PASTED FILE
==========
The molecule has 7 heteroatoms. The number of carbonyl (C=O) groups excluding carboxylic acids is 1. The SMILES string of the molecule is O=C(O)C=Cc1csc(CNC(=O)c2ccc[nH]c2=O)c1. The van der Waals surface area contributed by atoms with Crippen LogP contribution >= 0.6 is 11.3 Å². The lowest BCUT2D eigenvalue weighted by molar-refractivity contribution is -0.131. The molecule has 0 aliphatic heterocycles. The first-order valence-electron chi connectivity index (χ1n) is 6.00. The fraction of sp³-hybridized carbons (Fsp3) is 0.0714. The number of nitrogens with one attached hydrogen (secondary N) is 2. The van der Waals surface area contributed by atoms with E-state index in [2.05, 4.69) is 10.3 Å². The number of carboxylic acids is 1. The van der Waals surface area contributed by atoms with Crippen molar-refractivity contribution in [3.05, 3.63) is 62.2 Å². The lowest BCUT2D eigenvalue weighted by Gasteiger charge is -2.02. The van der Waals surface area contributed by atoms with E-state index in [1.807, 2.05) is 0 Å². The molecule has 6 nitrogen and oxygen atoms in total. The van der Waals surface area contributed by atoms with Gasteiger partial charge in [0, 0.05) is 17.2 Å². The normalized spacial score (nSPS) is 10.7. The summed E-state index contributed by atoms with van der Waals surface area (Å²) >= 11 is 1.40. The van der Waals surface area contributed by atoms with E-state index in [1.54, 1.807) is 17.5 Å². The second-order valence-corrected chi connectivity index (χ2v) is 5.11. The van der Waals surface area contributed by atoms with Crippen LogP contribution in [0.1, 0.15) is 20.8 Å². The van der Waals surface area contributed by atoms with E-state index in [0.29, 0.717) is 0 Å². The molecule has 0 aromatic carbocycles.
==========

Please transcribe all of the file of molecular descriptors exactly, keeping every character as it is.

The molecule has 7 heteroatoms. The number of carbonyl (C=O) groups excluding carboxylic acids is 1. The SMILES string of the molecule is O=C(O)C=Cc1csc(CNC(=O)c2ccc[nH]c2=O)c1. The van der Waals surface area contributed by atoms with Crippen LogP contribution >= 0.6 is 11.3 Å². The lowest BCUT2D eigenvalue weighted by molar-refractivity contribution is -0.131. The molecule has 0 aliphatic heterocycles. The first-order valence-electron chi connectivity index (χ1n) is 6.00. The fraction of sp³-hybridized carbons (Fsp3) is 0.0714. The number of nitrogens with one attached hydrogen (secondary N) is 2. The van der Waals surface area contributed by atoms with E-state index in [2.05, 4.69) is 10.3 Å². The number of carboxylic acids is 1. The van der Waals surface area contributed by atoms with Crippen molar-refractivity contribution in [3.05, 3.63) is 62.2 Å². The lowest BCUT2D eigenvalue weighted by Gasteiger charge is -2.02. The van der Waals surface area contributed by atoms with E-state index in [1.807, 2.05) is 0 Å². The molecule has 6 nitrogen and oxygen atoms in total. The van der Waals surface area contributed by atoms with Gasteiger partial charge in [0, 0.05) is 17.2 Å². The normalized spacial score (nSPS) is 10.7. The summed E-state index contributed by atoms with van der Waals surface area (Å²) >= 11 is 1.40. The van der Waals surface area contributed by atoms with E-state index in [1.54, 1.807) is 17.5 Å². The second-order valence-corrected chi connectivity index (χ2v) is 5.11. The van der Waals surface area contributed by atoms with Crippen LogP contribution in [0.1, 0.15) is 20.8 Å². The van der Waals surface area contributed by atoms with E-state index in [0.29, 0.717) is 0 Å². The molecule has 0 aromatic carbocycles.